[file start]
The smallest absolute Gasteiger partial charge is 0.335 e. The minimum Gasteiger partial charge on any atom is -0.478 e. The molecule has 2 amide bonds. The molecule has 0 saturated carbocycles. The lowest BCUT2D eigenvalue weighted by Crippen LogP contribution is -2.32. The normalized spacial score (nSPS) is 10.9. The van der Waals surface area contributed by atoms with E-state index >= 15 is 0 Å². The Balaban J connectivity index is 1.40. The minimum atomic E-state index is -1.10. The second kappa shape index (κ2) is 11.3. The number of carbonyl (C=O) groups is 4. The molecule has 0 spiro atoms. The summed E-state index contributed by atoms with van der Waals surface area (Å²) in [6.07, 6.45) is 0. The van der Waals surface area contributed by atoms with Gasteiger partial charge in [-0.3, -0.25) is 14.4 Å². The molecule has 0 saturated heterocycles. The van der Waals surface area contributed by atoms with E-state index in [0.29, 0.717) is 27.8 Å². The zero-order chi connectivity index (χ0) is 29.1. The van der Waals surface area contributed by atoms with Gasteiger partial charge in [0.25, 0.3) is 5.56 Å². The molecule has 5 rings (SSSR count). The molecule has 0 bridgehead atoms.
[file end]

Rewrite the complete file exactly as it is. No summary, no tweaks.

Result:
The smallest absolute Gasteiger partial charge is 0.335 e. The minimum Gasteiger partial charge on any atom is -0.478 e. The molecule has 2 amide bonds. The molecule has 0 saturated carbocycles. The lowest BCUT2D eigenvalue weighted by Crippen LogP contribution is -2.32. The normalized spacial score (nSPS) is 10.9. The van der Waals surface area contributed by atoms with E-state index >= 15 is 0 Å². The Balaban J connectivity index is 1.40. The minimum atomic E-state index is -1.10. The second kappa shape index (κ2) is 11.3. The number of carbonyl (C=O) groups is 4. The molecule has 0 spiro atoms. The summed E-state index contributed by atoms with van der Waals surface area (Å²) in [6.07, 6.45) is 0. The van der Waals surface area contributed by atoms with Gasteiger partial charge in [-0.3, -0.25) is 14.4 Å². The molecule has 0 saturated heterocycles. The van der Waals surface area contributed by atoms with E-state index in [0.29, 0.717) is 27.8 Å². The zero-order chi connectivity index (χ0) is 29.1. The van der Waals surface area contributed by atoms with Gasteiger partial charge in [0.25, 0.3) is 5.56 Å². The molecule has 5 rings (SSSR count). The molecule has 0 bridgehead atoms.